Five Things We Bet You Didn’t Know About Fava Beans
Spring is a wonderful time to go to the farmers’ market and pick up some fresh spring veggies. Peas, fava beans, spring onions, and baby vegetables are perfect right now. Young fava beans are delicious right now. Here are some interesting tidbits about favas.
1. The 6th century B.C. philosopher Pythagoras condemned the fava bean and would not let his followers eat it. It was thought that they contained the souls of the dead.
2. The cultivation of fava beans is so old that there is no known wild form of this bean. It has been used in Chinese cooking for at least 5,000 years.
3. The name 'broad bean' refers to the seeds, which are large and flat. They’re also called faba beans, broad beans, horse beans, and field beans.
4. Some people have a hereditary allergic reaction to fava beans called Favism (Glucose-6-phosphate dehydrogenase deficiency). Certain substances in the bean can lead to anemia.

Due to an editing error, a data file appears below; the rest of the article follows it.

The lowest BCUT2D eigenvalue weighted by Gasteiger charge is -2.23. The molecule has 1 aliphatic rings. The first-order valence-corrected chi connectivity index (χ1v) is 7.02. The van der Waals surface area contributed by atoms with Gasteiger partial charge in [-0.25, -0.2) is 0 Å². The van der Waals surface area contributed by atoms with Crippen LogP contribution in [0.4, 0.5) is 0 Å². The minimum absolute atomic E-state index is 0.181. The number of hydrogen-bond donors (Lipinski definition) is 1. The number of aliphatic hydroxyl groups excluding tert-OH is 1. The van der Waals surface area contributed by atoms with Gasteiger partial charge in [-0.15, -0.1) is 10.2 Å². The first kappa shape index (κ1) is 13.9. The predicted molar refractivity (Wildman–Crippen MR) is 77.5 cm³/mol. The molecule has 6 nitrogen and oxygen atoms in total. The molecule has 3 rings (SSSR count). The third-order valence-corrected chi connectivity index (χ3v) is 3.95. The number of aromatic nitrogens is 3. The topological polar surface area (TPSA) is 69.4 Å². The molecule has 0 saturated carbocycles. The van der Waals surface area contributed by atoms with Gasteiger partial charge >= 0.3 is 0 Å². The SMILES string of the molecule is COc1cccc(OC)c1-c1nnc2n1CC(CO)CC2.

5. Favas were also the original bean in the traditional 12th night cake. Some branches of Christianity celebrate the “Twelve Days of Christmas.” The 12th night marks the coming of the epiphany. The beans were considered good luck.
Shelling fresh fava beans can be time consuming but well-worth the delicious beans inside. First, bring a pot of water to a boil before you start opening the pods. Break open the bean pods. Sometimes you can slide your finger along one side, opening the seam as you would a zipper, but other times you just have to break the pod apart in pieces. Once the water is boiling, blanch the favas in boiling water for one minute, then scoop them out and plunge them into a bowl of ice water. This will loosen the skins so they're easier to remove. Favas have one wider, slightly flattened end with a scar where it was attached to the shell. Grasp the fava between your fingers with the scar facing up, and with the thumbnail of your other hand, tear into the scar end and peel back. Pinch gently and the fava will slide right out.* *FineCooking.com